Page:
Dec. 13 (Bloomberg) -- When Swedish Trade Minister Ewa Bjoerling visited China in September, she took executives from fashion retailers Lindex AB and Gina Tricot AB to talk about selling more in China, a country better known for exporting clothing.
She’s also promoted Swedish exports in trips to India, South Korea, India and Indonesia as the government predicts a one-third increase in sales to Asia in four years.
Beneficiaries of the shift may include the companies carrying the West-East shipments. Among them: container lines A.P. Moeller Maersk A/S and Hapag-Lloyd AG.
Shipping lines used to sail one full container to Asia from Europe for every three loaded with China-made goods that came back. Those “massive” imbalances are easing now as Europe consumes less and China more, according to BIMCO shipping analyst Peter Sand. Already, shipping lines send two containers to Asia for every three to Europe, he said.
“This trend is likely to continue as Asian imports grow faster than European imports,” said Sand, based in Bagsvaerd, Denmark.
Sweden, which relies on exports by companies such as Volvo AB, Ikea Group and Electrolux AB to generate half its economic output, estimates that the volume of goods shipped to Asia and Australia will soar 32 percent through 2016, according to a Dec. 6 prognosis by the Foreign Ministry. That’s double the pace of export growth to the European Union.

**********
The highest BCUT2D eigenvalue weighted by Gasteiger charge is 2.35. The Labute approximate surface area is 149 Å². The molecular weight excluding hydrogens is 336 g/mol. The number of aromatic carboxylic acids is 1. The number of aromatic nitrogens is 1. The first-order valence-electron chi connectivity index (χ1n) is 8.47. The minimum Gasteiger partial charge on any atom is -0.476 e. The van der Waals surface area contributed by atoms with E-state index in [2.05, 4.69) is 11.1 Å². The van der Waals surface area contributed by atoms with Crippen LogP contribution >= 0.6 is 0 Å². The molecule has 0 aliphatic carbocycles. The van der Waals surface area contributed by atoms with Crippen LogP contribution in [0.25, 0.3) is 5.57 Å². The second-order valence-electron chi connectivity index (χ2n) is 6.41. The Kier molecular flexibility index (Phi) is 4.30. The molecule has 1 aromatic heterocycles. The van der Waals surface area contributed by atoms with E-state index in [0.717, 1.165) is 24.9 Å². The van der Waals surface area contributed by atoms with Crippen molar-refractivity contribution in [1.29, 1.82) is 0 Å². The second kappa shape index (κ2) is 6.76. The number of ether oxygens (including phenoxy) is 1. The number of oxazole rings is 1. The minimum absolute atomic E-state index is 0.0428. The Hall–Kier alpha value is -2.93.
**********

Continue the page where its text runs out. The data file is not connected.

“Asia, and especially southeast Asia, is a growth region with big future potential and it’s therefore important for Sweden to have a presence in these markets,” Bjoerling said in an e-mailed response to questions on Dec. 11. “In many of these countries there is strong demand, which of course is interesting for many of Sweden’s competitive companies.”
Other nations are also shifting their focus, global data indicate. Containerized trade to Europe from Asia will contract 3.3 percent this year, ship broker Clarkson Plc estimates. Imports to Asia from Europe will increase 5.5 percent, it said.
In Denmark, home to Maersk, exporters have been “hurt by the weak cyclical trends in many of our biggest markets in Europe,” Trade and Investment Minister Pia Olsen Dyhr said in a Dec. 10 statement on her ministry’s website.
Danish exports to Brazil, Russia, India and China rose 10.1 percent in the August-October quarter from the previous period, Statistics Denmark said Dec. 10. Exports to Europe fell 0.4 percent over the same period, it said.
“We must continue to focus on increasing exports to BRIC countries and other developing nations that will make up growing markets in the years to come,” Dyhr said. She plans to visit China twice a year and wants Denmark’s exporters to double shipments to the nation through 2016, she said.
Maersk, based in Copenhagen, is investing in its China operations by “building up a large organization there so we can be ready to help customers who want to export to China,” Chief Executive Officer Nils Smedegaard Andersen said in an interview.